- [“Am I in the way, amigo?”] clues JOSÉ CAN YOU SEE – this one works better in my opinion with José standing in for “Oh say.”
- [Amigo’s adroitness?] was MANUEL DEXTERITY – the Spanish name Manuel takes the place of manual (here, meaning “by hand.”) There’s likely a common etymology among the English “manual,” Spanish “mano” and the Latin “manus.” Another somewhat awkward resulting phrase that seems to be asking for an ‘S after the name.
These puns seem rather stale to me, but I did like the consistency that the Spanish name began each one. In terms of the rest of the puzzle, I’m not sure if I was too distracted watching fellow fiend Andy Kravis take home the millions, but I found this one very difficult. For instance, how common is [Supergirl’s secret identity] or LINDA LEE? (I tried LOIS LANE at first). As that was surrounded by the difficult UNDERLIE for [Support], DONE IN for [Pooped] and LA JOLLA for [City near San Diego], I was nearly “done in” as well. I do admire the openness of the grid; it’s just I wasn’t prepared for a puzzle that gave me such a tussle (or is that TOUSLE?) JUBILANT was my FAVE today, and the “roll-yer-own” occupation of ABIDERS for [Patient people] (it didn’t help I was thinking of a doctor’s office!) was my UNFAVE.
Ian Livengood’s Wall Street Journal crossword, “Gin Joints” — pannonica’s write-up
Folks generally don’t go for a gin chaser, but that’s sort of what’s going on here. The /jin/ sound has been annexed to the ends of words in base phrases, usually altering—often radically—the preëxisting word therein.
- 21a. [Assent to a sick bay doctor?] AYE, AYE, SURGEON (sir + “gin” = surgeon).
- 34a. [Distinguished bayou resident?] SPECIAL CAJUN (K + “gin” = cajun). Because I am the nice one, I will spare you my special rewritten rendition of Johnny Rivers’ big hit (“Secret Cajun Man”).
- 51a. [Fashion trend pioneered by a Roman emperor?] TRAJAN CHIC (très + “gin” = Trajan).
- 68a. [Like a damsel in a Jean-Claude Van Damme movie?] SAVED BY THE BELGIAN (bell + gin = Belgian). No chocolate? I’m more likely to be saved by Belgian chocolate.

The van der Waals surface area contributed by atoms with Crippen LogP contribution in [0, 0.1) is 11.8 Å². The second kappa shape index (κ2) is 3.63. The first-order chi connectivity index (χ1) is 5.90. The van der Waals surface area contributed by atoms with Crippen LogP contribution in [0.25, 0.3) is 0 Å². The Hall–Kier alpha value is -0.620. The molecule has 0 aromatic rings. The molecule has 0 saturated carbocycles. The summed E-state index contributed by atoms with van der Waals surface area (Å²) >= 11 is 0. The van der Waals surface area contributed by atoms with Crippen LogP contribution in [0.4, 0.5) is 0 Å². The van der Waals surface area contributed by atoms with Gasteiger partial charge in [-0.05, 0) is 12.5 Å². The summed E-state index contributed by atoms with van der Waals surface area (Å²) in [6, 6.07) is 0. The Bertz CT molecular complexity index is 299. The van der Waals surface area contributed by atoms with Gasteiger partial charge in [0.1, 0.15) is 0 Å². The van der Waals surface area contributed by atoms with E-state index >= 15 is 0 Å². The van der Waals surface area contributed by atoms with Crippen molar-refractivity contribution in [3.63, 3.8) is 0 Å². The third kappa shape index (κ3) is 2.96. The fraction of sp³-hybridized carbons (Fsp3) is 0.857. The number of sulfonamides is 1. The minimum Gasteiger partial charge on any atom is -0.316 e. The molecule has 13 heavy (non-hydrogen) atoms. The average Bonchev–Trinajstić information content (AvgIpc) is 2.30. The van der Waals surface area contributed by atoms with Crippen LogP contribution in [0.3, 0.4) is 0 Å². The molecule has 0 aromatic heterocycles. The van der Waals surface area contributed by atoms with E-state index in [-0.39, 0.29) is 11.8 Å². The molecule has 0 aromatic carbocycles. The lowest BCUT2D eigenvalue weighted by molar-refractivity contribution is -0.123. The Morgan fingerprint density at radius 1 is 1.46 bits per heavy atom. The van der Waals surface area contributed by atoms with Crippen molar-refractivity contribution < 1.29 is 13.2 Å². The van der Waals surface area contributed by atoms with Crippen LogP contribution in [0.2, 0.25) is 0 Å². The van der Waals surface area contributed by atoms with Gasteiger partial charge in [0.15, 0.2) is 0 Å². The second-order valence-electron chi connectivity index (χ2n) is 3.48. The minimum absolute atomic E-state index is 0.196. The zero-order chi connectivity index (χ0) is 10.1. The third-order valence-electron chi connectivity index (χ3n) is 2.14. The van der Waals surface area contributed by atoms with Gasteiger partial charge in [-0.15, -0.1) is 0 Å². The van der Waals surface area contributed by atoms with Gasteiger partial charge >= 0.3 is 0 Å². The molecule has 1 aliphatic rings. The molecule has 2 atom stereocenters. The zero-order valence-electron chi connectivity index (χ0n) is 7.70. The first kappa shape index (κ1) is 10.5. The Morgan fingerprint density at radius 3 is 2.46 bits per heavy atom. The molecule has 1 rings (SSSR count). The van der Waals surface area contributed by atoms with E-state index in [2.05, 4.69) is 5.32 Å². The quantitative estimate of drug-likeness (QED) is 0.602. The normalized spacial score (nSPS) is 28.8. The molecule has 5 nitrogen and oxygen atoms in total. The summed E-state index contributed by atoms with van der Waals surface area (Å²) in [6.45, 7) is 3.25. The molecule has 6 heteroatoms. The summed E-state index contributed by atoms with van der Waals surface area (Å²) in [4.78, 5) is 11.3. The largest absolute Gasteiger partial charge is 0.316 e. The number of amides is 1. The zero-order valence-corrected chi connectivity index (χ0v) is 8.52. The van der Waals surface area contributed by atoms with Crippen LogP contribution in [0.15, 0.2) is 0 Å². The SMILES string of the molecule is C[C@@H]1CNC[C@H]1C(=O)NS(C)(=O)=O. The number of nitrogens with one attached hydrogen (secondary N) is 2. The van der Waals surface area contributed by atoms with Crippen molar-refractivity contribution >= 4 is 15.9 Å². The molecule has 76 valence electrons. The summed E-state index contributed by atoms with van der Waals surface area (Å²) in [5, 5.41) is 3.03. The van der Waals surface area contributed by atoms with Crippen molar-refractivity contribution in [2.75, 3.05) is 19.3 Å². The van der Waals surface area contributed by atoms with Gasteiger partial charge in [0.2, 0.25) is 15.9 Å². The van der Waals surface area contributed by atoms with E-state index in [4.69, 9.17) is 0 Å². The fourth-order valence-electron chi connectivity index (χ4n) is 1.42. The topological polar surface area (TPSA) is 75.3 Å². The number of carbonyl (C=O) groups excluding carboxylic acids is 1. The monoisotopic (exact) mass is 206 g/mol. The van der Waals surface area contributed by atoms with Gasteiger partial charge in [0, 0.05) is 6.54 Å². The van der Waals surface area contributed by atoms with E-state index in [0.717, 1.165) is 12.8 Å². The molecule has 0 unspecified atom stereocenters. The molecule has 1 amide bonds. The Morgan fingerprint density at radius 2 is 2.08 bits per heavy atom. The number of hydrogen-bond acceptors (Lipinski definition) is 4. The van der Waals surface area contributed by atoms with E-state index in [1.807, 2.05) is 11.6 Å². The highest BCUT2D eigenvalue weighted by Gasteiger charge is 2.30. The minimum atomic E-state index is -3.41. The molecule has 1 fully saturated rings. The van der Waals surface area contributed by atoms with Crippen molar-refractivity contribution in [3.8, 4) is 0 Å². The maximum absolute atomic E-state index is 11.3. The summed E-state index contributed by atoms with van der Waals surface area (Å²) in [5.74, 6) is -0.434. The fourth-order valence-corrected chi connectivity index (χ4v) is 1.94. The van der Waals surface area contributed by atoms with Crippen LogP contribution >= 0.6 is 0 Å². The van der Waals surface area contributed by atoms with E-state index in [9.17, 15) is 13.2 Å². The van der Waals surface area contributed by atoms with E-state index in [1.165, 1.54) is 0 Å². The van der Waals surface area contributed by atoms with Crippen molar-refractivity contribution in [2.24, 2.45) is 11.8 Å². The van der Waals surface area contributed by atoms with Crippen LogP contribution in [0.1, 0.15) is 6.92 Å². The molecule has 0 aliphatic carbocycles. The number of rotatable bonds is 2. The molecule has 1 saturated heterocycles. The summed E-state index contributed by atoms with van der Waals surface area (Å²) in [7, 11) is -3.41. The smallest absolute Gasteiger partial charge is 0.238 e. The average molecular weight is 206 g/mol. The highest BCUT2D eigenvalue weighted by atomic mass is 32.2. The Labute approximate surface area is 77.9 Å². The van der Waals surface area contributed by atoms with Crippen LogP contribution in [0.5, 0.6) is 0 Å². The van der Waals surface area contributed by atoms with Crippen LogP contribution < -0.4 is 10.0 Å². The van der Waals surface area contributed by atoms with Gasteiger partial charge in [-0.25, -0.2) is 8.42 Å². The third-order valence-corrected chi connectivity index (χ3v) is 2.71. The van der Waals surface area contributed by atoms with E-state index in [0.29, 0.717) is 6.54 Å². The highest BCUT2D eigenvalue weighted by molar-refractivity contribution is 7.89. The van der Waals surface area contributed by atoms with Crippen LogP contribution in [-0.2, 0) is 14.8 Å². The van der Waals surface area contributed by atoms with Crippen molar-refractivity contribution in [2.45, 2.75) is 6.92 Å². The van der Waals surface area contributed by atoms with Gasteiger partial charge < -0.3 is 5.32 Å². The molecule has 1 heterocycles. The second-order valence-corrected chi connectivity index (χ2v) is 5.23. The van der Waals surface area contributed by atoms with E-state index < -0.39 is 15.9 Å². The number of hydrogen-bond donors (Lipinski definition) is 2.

89a. [Military unit comprised of Getz, Laurel, Musial and Mikita?] STAN LEGION (Lee + “gin” = legion). Crossword Stans of note, one and all.
- 103a. [Bit of Morse code from a mechanic?] ENGINE DASHES (en + “gin” = engine). En unchanged. First themer not altering the final word.
- 119a. [Periodical focused solely on basketball’s Baylor?] ELGIN MAGAZINE (Elle + “gin” = Elgin). Pro career 1958–1971. Despite whatever fame he may have achieved, I feel it would have been better and more believable (a highly relative term in context) to imagine an art magazine (think FMR) obsessed with the world-famous Elgin Marbles (aka Parthenon Marbles), still controversially residing in the British Museum. Second themer not altering the final word.
Very much enjoyed the imaginative reworkings of phrases and the variety of spellings invoked—no repeats! I do wish, though, that the last-word pattern could have been maintained through the end, through the last two entries. Nevertheless, it’s a real achievement and well done.
Beyond the theme, there are some great longer entries: NAVY SEALS; the colloquial ROT IN JAIL, COME ON IN, and WANNA BET; EGGPLANT; PRIME RIB; AVIATION.
Further, there is great cluing throughout; a handful of standouts:
- 12a [Players in the computer industry] CD-ROMS.
- 19a [Secret place?] ARMPIT, boosted—for once—by a cross reference: 96a [19-Across, to a doctor] AXILLA. All that’s missing is my personal favorite, OXTER. (See also 41a [Speed Stick brand] MENNEN.
- 95d [Overhang, in a sports bar?] BEER GUT. Though you can be pretty sure if this were a gender-reversed clue (and accompanying answer, probably something different, just an analogue, you understand) there’d be outcry.
- 104d [Brew necessity, maybe] NEWT. Bit of a stretch, but it’s refreshing. Not the Shakespearean brew, the clue.
- 107d [It’s held in Paris banks] SEINE.
- 121d [Setting sight] GEM.